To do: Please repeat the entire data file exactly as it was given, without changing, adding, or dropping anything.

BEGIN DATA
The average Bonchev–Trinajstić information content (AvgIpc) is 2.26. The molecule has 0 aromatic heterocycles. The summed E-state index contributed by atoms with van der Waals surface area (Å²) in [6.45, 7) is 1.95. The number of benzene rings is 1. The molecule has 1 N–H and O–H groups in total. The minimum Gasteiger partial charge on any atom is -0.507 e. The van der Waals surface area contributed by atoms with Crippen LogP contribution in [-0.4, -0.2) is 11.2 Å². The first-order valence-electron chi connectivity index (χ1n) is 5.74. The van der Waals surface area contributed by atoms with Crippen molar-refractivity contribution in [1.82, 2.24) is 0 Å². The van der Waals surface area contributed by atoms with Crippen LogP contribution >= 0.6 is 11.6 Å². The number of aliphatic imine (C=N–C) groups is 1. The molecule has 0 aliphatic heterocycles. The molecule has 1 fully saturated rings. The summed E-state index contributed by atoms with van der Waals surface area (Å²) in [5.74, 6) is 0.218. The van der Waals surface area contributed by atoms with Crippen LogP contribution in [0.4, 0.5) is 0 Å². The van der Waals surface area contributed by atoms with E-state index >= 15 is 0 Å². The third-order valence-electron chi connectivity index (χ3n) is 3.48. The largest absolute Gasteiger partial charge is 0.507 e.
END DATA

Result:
The average Bonchev–Trinajstić information content (AvgIpc) is 2.26. The molecule has 0 aromatic heterocycles. The summed E-state index contributed by atoms with van der Waals surface area (Å²) in [6.45, 7) is 1.95. The number of benzene rings is 1. The molecule has 1 N–H and O–H groups in total. The minimum Gasteiger partial charge on any atom is -0.507 e. The van der Waals surface area contributed by atoms with Crippen LogP contribution in [-0.4, -0.2) is 11.2 Å². The first-order valence-electron chi connectivity index (χ1n) is 5.74. The van der Waals surface area contributed by atoms with Crippen molar-refractivity contribution in [1.82, 2.24) is 0 Å². The van der Waals surface area contributed by atoms with Crippen LogP contribution >= 0.6 is 11.6 Å². The number of aliphatic imine (C=N–C) groups is 1. The molecule has 0 aliphatic heterocycles. The molecule has 1 fully saturated rings. The summed E-state index contributed by atoms with van der Waals surface area (Å²) in [5.74, 6) is 0.218. The van der Waals surface area contributed by atoms with Crippen LogP contribution in [0.4, 0.5) is 0 Å². The van der Waals surface area contributed by atoms with E-state index >= 15 is 0 Å². The third-order valence-electron chi connectivity index (χ3n) is 3.48. The largest absolute Gasteiger partial charge is 0.507 e.